How to Help a Relative/Friend with Mental Illness

It can be hard to watch a friend or relative succumb to mental illness. You may feel helpless as they cannot cope with their day-to-day life. It’s important that you don’t blame yourself. Mental illness is 95% genetic components, but that doesn’t exactly mean someone with the genes will develop the disorder/illness.

Helping someone with a mental illness is hard, because ultimately there’s not a lot you can do. You want to heal them and make it all a-okay, but that’s not going to happen. It is a very helpless position. But there are some things that can help and make the recovery easier.

“Don’t give up on them.”

I know it sounds cliche, and it’s the first thing you would think, but it’s important. Especially for those with “ugly” disorders/illnesses. It’s easy to stand by them in the first months, when it’s new and you still feel like the end of the illness is near. But as you slowly realise it’s going to be a long road, you begin to ease up on calling, you stop going around as much, you forget to ask them if they want to come…you start giving up on them. It’s not going to be an easy journey, but try to remember that if it’s this hard for you, it’s a million times harder for the person actually struggling with the disorder. So even if you’re tired of being told “I don’t want to go out today sorry”, keep asking, keep reminding the person that you are there when they do want to go out. Dont. Give. Up. On. Them.

“Help out where and when you can.”

It’s the simple things – the little things that help ease the anxiety, lift a little bit of the depression. I have a friend that will ask for things at restaurants for me, they will ask any inquiries I have – this eases so much of my anxiety when going out in public. It gives me one less thing to worry about. One less thing to focus on. If your friend has been in a depressive state and hasn’t gotten around to doing their dishes for a couple of days, go around and do the dishes, empty the bins. Do the things they haven’t been able to do and let them not have to worry. I know sometimes depression messes can be embarassing and along with feeling depressed, there is now this “oh my god look at the state I’ve let my bedroom/kitchen/lounge/etc get into!” Helping to clean up means they won’t feel so horribly embarrassed. It also allows them to feel “clean” (I don’t know about you but a messy room makes me feel messy, yet the depression just doesn’t care). Do little things that may seem minute, because while they may feel like nothing to you they can mean a lot to someone who is mentally ill.

“Help is there for them”

Let them know that help is out there and they can seek it. Many districts in NZ have community based mental health care for those that cannot afford to go privately. Some people believe that they aren’t “sick” enough or “bad” enough to warrant using facilities or resources available to them. It’s important you help them to understand that they deserve the help just as much as the next person. The team appointed to them will help to give them the best treatment options – whether that is one on one therapy, group therapy, or even just touching base every so often. People can find these processes very daunting and they are allowed to bring along a support person, if they ask you to come, please do. It may seem like a nuisance on your day-to-day life (taking time out of work, getting childcare sorted etc) but it is such an important, and huge, step for them to be seeking help.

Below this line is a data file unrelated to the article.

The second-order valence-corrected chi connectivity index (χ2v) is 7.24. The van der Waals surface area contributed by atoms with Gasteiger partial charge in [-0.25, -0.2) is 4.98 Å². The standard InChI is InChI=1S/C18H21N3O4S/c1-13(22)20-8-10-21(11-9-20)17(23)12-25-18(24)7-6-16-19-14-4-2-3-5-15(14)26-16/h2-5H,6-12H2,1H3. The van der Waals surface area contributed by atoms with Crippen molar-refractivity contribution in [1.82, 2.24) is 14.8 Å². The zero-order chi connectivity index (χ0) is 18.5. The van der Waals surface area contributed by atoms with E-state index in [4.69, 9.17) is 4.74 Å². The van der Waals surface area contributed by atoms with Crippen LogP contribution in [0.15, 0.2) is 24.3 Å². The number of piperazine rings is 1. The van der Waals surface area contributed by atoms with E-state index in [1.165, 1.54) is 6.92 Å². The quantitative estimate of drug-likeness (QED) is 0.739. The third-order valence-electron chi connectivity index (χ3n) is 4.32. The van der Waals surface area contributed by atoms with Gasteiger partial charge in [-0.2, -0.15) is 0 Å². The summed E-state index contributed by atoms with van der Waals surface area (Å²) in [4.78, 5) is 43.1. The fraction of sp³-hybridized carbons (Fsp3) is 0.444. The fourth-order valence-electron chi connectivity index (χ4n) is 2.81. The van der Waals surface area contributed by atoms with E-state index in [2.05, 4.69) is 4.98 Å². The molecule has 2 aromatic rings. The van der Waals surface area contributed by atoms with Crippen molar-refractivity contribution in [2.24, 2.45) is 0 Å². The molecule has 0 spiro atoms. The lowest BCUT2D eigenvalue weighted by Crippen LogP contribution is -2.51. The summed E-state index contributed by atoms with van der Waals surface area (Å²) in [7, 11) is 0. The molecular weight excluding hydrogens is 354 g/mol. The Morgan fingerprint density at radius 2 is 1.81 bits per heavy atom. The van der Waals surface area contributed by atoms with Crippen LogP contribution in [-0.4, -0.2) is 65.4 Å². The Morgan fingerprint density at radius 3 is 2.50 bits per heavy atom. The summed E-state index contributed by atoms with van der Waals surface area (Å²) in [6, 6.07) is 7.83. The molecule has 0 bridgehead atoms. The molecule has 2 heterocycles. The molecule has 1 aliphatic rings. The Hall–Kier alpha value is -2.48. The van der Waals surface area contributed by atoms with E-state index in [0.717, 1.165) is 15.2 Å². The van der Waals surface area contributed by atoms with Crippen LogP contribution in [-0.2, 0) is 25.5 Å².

“Don’t relate their disorder to ‘a really hard time’ in your life”

It’s hard enough to feel like you’re making it all up, but when someone equates your depression to this one time when they were sad, it hurts. You think “oh boy I really am making it all up!” Or even worse, they feel alone. Before you made a statement they may have felt alone, but at least you were there to listen. But when you make a statement minimizing their struggle, your name is added to a file labelled “never talk to about mental illness again”. Mental illness is bigger than just a hard time in life, more than just one time you dieted etc. Please do not minimise their struggle by trying to relate. If you have the diagnosed mental health issue then don’t be afraid to use your journey as a foundation – do not assume the two journey’s will be the same. Mental health issues are serious and often life threatening. It’s important that they aren’t treated as just a bad day.

“It’s not your job to cure them”

It’s so important that you are aware of your own limits. Never feel like you are obligated to fix their world. Explain why you can’t be there for them at that time, for that scenario, eg. trauma based talking can be harmful to someone struggling with PTSD and therefore they may stay away from that portion of their friends/loved ones disorder. There is a reason that resources exist, it is so that the friends and families are not dealing with the pressure of curing the disorder/illness. Help in the ways you can, as much as you can. But remember that it’s not your job to cure them.

Dealing with mental health issues and illnesses takes it’s toll on everyone involved, but especially the one diagnosed. While it’s a good idea to help, make sure you aren’t putting them in a position they aren’t comfortable with – some people may not want friends to help or talk about it, and that’s okay. Talk to your friend/loved one about what you can do to help and LISTEN to them. There’s nothing worse than asking and then doing your own thing anyway.


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